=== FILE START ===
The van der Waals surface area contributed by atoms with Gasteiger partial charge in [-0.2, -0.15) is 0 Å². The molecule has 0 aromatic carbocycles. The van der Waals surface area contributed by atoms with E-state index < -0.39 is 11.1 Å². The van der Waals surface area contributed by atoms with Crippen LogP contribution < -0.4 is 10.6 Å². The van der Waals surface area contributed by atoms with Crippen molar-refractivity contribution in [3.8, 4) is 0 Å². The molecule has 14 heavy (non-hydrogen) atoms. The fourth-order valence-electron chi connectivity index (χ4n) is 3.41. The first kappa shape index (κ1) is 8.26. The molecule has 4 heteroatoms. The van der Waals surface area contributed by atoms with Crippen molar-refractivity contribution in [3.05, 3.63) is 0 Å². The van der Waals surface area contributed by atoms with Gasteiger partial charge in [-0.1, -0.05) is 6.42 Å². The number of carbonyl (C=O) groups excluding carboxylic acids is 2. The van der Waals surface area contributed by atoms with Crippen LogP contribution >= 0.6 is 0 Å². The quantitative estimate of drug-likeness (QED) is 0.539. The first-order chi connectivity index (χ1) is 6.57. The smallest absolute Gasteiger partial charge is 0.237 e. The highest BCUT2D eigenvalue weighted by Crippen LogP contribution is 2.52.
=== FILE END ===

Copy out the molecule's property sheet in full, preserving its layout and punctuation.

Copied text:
The van der Waals surface area contributed by atoms with Gasteiger partial charge in [-0.2, -0.15) is 0 Å². The molecule has 0 aromatic carbocycles. The van der Waals surface area contributed by atoms with E-state index < -0.39 is 11.1 Å². The van der Waals surface area contributed by atoms with Crippen LogP contribution < -0.4 is 10.6 Å². The van der Waals surface area contributed by atoms with Crippen molar-refractivity contribution in [3.8, 4) is 0 Å². The molecule has 14 heavy (non-hydrogen) atoms. The fourth-order valence-electron chi connectivity index (χ4n) is 3.41. The first kappa shape index (κ1) is 8.26. The molecule has 4 heteroatoms. The van der Waals surface area contributed by atoms with Crippen molar-refractivity contribution in [3.05, 3.63) is 0 Å². The van der Waals surface area contributed by atoms with Gasteiger partial charge in [-0.1, -0.05) is 6.42 Å². The number of carbonyl (C=O) groups excluding carboxylic acids is 2. The van der Waals surface area contributed by atoms with Crippen LogP contribution >= 0.6 is 0 Å². The quantitative estimate of drug-likeness (QED) is 0.539. The first-order chi connectivity index (χ1) is 6.57. The smallest absolute Gasteiger partial charge is 0.237 e. The highest BCUT2D eigenvalue weighted by Crippen LogP contribution is 2.52.